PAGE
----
Cambridge University Endowment Fund, Cambridge, England, will divest just under £100 million ($129 million) in energy-related investments over the next decade.
As part of its new policy, published Thursday, the £3.5 billion endowment fund will divest holdings in energy-focused public equity managers by the end of this year. It will also sell indirect exposures to fossil fuel-linked companies by 2030.
The endowment fund currently has 2.8%, or just under £100 million, of its investments in the energy industry, a spokesman for the university said. "That does include energy services as well as fossil-fuel producers," he said.
The fund held no direct equity investments in the fossil fuel sector, including thermal coal and tar sands industries, according to its latest financial report as of Dec. 31.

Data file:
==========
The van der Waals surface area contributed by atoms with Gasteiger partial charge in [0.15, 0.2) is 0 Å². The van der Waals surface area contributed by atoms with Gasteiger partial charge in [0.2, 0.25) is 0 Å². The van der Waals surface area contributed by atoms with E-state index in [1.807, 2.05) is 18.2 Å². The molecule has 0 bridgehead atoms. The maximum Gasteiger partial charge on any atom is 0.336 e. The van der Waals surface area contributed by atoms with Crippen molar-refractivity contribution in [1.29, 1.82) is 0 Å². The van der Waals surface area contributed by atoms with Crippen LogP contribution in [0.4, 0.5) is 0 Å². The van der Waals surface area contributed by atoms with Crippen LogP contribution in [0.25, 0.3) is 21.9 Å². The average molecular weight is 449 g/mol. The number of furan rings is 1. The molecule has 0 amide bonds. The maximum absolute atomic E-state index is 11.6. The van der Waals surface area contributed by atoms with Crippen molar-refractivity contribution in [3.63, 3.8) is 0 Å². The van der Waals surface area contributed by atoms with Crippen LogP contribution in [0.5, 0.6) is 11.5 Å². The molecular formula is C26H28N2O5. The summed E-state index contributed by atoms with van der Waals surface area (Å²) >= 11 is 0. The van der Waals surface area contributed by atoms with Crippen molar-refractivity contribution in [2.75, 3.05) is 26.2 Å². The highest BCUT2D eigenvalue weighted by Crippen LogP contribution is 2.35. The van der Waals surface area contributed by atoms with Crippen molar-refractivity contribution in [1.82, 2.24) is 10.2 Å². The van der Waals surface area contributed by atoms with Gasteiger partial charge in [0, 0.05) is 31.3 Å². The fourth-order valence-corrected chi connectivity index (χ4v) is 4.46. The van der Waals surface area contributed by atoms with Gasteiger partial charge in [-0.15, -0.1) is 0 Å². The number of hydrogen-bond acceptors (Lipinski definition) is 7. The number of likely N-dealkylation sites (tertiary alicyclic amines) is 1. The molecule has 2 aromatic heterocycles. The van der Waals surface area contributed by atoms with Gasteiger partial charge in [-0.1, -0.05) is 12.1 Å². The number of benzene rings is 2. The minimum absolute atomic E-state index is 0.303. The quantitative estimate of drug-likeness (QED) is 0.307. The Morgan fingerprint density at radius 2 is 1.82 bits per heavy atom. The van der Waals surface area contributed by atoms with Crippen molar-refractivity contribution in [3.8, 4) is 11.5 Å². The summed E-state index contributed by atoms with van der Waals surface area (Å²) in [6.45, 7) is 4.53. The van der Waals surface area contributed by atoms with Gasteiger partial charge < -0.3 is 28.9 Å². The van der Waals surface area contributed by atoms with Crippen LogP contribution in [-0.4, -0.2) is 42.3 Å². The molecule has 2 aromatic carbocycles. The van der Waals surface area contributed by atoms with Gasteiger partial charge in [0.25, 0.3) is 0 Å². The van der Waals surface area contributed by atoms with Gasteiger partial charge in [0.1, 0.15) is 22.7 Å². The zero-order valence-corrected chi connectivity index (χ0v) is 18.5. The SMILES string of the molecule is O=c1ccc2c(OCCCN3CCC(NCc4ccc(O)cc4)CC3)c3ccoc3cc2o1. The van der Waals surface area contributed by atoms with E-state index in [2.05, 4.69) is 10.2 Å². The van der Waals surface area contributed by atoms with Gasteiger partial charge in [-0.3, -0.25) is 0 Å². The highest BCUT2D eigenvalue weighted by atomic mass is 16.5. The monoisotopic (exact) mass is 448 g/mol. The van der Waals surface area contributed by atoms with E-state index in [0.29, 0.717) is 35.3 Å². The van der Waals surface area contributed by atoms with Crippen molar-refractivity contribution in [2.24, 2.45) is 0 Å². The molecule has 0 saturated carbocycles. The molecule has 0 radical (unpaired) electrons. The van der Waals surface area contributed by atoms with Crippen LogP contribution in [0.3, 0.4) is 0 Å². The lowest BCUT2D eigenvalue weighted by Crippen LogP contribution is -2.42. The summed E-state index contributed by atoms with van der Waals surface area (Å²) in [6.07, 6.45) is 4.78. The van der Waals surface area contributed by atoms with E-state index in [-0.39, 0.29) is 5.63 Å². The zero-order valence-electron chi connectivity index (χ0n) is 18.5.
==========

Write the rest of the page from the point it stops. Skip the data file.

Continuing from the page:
"Climate change, ecological destruction, and biodiversity loss present an urgent existential threat, with severe risks to humankind and all other life on Earth. The investment office has responded to those threats by pursuing a strategy that aims to support and encourage the global transition to a carbon neutral economy," Tilly Franklin, CIO, said in a news release Thursday.
The fund also said it will ramp up investments in renewable energy by 2025.
A spokeswoman said that the endowment's plans with regards to renewable energy are yet to be finalized.
The fund invested 59% of its assets in equities, 12% in private equity, 9% in real assets, 8% in absolute return strategies, 7% in cash and 5% in credit as of Dec. 31.